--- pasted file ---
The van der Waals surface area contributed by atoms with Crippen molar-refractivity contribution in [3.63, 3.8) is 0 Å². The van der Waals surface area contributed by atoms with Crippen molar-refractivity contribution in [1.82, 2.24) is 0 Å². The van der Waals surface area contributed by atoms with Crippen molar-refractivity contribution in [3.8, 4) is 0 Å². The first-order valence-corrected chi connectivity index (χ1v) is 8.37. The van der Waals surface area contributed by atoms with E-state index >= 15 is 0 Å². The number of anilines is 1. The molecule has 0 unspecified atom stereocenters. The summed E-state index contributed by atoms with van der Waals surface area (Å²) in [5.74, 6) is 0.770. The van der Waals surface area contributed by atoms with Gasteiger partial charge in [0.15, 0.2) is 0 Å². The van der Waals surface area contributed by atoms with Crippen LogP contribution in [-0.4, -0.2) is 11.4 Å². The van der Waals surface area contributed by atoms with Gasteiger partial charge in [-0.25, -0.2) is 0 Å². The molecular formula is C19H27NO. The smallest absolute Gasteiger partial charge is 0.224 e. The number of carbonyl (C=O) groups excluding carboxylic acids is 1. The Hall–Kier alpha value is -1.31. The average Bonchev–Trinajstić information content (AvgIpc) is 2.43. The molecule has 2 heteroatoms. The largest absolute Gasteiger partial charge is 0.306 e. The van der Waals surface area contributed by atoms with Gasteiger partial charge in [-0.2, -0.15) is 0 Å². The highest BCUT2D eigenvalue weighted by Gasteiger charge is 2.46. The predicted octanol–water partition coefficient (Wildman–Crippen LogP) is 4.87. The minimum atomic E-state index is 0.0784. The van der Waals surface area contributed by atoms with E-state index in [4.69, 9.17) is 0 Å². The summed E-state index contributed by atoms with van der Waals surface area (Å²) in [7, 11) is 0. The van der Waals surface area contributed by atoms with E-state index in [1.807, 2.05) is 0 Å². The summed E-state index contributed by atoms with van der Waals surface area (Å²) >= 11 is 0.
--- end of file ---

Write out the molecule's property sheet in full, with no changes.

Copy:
The van der Waals surface area contributed by atoms with Crippen molar-refractivity contribution in [3.63, 3.8) is 0 Å². The van der Waals surface area contributed by atoms with Crippen molar-refractivity contribution in [1.82, 2.24) is 0 Å². The van der Waals surface area contributed by atoms with Crippen molar-refractivity contribution in [3.8, 4) is 0 Å². The first-order valence-corrected chi connectivity index (χ1v) is 8.37. The van der Waals surface area contributed by atoms with E-state index >= 15 is 0 Å². The number of anilines is 1. The molecule has 0 unspecified atom stereocenters. The summed E-state index contributed by atoms with van der Waals surface area (Å²) in [5.74, 6) is 0.770. The van der Waals surface area contributed by atoms with Gasteiger partial charge in [0.15, 0.2) is 0 Å². The van der Waals surface area contributed by atoms with Crippen LogP contribution in [-0.4, -0.2) is 11.4 Å². The van der Waals surface area contributed by atoms with Gasteiger partial charge in [-0.25, -0.2) is 0 Å². The molecular formula is C19H27NO. The smallest absolute Gasteiger partial charge is 0.224 e. The number of carbonyl (C=O) groups excluding carboxylic acids is 1. The Hall–Kier alpha value is -1.31. The average Bonchev–Trinajstić information content (AvgIpc) is 2.43. The molecule has 2 heteroatoms. The largest absolute Gasteiger partial charge is 0.306 e. The van der Waals surface area contributed by atoms with Gasteiger partial charge in [-0.2, -0.15) is 0 Å². The highest BCUT2D eigenvalue weighted by Gasteiger charge is 2.46. The predicted octanol–water partition coefficient (Wildman–Crippen LogP) is 4.87. The minimum atomic E-state index is 0.0784. The van der Waals surface area contributed by atoms with E-state index in [4.69, 9.17) is 0 Å². The summed E-state index contributed by atoms with van der Waals surface area (Å²) in [7, 11) is 0. The van der Waals surface area contributed by atoms with E-state index in [1.807, 2.05) is 0 Å². The summed E-state index contributed by atoms with van der Waals surface area (Å²) >= 11 is 0.